Mass protest by the unemployed in Buenos Aires
On November 26, more than 10,000 people participated in a march honoring the memory of Maximiliano Kosteki and Dario Santillan, two unemployed youth killed by Argentine security forces on June 26 in the industrial suburb of Avellaneda. The marchers denounced police repression and the government’s economic policies.
At the connecting bridge between Avellaneda and the Federal District, the marchers, including women and children, were blocked by federal police agencies, armed with water cannon, attack dogs and light tanks, demanding that protesters agree to body searches for weapons. The march was delayed by almost seven hours when marchers refused to be searched. Following negotiations with the picket organizations, the government finally relented and allowed the marchers through.
Picket representatives made it clear that the central theme of the protest was the miserable $28 unemployment subsidies the government parcels out each month, as well as the democratic right to protest. Argentines have been shocked lately by reports of severe hunger in the country’s interior, including the death by starvation of 11 children. In the northern province of Tucuman alone, 12,000 children are malnourished.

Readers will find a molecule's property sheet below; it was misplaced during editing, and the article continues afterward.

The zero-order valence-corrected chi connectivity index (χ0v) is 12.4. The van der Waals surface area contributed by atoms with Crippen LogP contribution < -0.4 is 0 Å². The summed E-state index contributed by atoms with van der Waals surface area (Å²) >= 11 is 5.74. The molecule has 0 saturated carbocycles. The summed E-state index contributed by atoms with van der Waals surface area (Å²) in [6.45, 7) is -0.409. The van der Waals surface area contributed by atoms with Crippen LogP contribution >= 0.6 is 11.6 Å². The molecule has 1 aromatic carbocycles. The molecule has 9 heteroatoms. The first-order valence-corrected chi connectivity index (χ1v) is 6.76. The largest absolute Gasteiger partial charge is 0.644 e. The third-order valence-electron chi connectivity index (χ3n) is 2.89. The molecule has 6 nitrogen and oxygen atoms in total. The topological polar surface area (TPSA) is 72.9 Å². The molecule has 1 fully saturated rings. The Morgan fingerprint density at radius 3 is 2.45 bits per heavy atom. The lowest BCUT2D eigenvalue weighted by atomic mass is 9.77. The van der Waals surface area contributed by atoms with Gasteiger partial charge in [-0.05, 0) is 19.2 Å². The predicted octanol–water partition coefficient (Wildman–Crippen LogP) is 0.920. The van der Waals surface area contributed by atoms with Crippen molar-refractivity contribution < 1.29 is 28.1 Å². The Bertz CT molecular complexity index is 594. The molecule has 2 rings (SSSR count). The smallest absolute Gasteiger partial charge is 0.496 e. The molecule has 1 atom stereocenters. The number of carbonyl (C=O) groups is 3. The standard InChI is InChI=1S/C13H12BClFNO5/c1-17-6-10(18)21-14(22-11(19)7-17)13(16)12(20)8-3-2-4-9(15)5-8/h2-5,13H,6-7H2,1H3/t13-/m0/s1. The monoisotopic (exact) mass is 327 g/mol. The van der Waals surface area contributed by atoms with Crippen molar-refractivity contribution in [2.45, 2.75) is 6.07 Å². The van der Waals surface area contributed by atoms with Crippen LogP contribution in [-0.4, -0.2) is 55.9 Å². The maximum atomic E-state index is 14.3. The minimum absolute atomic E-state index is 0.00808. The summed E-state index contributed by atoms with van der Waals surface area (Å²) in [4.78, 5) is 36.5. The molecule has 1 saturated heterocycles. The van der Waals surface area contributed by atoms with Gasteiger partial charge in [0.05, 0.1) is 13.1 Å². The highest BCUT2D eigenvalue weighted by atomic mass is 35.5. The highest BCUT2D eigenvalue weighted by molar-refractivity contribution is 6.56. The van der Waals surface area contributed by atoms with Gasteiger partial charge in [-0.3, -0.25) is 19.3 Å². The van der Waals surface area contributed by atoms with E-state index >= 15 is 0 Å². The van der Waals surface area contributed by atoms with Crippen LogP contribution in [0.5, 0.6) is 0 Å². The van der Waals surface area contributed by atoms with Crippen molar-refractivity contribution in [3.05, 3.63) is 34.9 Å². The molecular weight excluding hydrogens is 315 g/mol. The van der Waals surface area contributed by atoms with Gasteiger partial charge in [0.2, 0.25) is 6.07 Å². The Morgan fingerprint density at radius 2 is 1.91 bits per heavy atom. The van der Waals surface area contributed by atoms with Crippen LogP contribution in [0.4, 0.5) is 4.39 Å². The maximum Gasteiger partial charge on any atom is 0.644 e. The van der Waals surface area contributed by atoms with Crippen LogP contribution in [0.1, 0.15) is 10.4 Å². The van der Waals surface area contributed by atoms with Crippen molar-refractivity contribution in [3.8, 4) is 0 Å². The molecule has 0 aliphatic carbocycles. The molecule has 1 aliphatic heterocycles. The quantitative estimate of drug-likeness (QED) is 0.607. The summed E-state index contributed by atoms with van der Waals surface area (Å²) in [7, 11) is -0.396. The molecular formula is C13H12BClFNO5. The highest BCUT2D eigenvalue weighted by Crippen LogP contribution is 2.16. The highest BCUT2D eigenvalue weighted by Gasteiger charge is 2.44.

Santillan and Kosteki, the youth killed by police six months ago, belonged to one of the organizations of the unemployed.
Airport workers protest in Ecuador
On November 29, workers employed by the Civilian Aviation Agency (DAC) in Ecuador blocked the runways of the International Airports in Quito and Guayaquil to protest the sacking of some of their coworkers.
In Quito, DAC employees took over and set emergency vehicles on the runways, demanding that management cancel a plan to restructure the agency. In Guayaquil, DAC also put emergency vehicles on the runways in solidarity with their Quito coworkers.